There are not any statements in the Qur’an or in the Sunnah that enjoin enslaving others. Relevant statements call for freeing slaves and for treating them properly. Islam’s approach to the problem of slavery created new opportunities for attaining freedom. It introduced practical means / policies, leading eventually to the elimination of slavery. The policies limited the sources of slavery on the one hand, and they opened up new avenues for manumission on the other hand. Islam demanded of Muslims to treat salves nicely, while seeking to dismantle the slavery system and enslavement on the ground.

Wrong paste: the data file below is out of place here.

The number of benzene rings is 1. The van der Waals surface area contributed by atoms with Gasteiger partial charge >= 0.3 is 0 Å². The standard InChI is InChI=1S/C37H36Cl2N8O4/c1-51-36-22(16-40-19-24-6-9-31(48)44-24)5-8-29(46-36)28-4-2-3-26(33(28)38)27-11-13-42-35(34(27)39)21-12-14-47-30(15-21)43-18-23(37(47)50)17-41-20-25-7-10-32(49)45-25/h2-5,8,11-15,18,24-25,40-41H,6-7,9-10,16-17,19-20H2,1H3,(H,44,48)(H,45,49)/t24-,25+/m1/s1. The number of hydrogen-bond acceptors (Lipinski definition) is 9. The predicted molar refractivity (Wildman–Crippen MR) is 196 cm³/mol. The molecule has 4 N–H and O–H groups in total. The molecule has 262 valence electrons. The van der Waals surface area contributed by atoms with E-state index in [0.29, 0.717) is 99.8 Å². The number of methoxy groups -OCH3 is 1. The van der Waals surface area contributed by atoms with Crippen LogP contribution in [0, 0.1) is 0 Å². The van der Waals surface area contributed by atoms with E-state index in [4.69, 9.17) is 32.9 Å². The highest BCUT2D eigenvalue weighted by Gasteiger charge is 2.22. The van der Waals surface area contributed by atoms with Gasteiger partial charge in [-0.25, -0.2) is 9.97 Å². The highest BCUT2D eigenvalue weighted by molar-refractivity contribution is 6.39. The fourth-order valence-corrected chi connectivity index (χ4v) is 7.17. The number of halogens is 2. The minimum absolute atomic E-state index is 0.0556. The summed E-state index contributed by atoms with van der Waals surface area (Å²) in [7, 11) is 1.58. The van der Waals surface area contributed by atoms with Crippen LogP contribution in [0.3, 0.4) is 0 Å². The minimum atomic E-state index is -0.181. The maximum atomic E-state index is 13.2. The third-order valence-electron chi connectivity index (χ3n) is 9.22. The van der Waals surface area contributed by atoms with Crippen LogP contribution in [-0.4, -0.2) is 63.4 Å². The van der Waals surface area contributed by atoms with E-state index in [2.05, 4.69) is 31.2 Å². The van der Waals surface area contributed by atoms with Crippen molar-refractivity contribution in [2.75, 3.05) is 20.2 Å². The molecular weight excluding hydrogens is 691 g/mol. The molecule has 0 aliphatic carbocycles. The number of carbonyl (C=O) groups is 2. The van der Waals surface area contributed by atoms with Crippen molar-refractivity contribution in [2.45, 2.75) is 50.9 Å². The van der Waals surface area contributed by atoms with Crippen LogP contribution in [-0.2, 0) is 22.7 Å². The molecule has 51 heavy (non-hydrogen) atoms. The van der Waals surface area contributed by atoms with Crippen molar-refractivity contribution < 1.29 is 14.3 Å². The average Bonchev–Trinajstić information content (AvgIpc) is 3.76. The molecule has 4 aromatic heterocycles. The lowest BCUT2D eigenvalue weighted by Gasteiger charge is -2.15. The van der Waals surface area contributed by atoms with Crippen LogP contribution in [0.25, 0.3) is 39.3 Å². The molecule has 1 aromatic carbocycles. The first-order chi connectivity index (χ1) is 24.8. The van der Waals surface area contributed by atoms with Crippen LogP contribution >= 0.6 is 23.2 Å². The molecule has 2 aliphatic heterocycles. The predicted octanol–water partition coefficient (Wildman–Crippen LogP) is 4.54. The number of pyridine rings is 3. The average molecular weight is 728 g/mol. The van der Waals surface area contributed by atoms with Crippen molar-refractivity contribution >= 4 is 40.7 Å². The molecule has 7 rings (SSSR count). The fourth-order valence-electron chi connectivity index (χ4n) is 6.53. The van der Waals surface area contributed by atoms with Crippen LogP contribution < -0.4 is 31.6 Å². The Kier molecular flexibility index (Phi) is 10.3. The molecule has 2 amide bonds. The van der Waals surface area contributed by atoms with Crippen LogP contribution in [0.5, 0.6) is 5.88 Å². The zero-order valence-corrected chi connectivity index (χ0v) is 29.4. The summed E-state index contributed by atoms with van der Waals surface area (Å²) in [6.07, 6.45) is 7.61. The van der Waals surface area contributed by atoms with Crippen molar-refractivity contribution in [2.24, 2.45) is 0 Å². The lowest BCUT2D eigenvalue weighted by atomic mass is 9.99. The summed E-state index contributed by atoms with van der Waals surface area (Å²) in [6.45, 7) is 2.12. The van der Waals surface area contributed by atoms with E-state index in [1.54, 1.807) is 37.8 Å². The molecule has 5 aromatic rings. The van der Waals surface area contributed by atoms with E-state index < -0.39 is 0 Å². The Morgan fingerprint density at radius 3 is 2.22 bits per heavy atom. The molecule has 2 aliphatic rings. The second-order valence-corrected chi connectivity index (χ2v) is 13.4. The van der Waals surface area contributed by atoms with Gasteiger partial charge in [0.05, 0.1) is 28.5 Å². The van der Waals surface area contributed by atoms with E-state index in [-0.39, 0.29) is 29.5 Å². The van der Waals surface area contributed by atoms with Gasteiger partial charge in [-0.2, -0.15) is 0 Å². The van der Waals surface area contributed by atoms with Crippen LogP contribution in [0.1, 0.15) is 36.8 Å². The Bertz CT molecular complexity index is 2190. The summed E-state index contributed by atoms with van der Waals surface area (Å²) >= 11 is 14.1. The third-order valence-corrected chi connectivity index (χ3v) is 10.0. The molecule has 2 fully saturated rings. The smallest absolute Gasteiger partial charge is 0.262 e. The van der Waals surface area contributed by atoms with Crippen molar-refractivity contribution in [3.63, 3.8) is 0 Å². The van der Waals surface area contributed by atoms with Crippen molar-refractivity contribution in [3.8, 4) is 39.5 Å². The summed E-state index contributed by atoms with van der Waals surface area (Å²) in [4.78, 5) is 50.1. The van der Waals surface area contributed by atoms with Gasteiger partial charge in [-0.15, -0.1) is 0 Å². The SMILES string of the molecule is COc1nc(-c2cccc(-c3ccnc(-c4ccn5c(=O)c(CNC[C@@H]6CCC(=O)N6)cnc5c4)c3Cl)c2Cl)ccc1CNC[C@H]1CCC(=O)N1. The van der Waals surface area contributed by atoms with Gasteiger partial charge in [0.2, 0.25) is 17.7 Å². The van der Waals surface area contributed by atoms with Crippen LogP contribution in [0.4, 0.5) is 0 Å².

Such was the Islamic approach that, without declaring an early general ban, the outcome was appreciation on the part of the freed and satisfaction on the part of the freer; there was no immediate destruction of livelihood, nor was there any hatred or ill-feelings.
To deal with the current modes of slavery, Islam has a built-in mechanism of “ijtihaad”. “Ijtihaad” means working out new solutions to new problems in the light of Islam’s universal principles.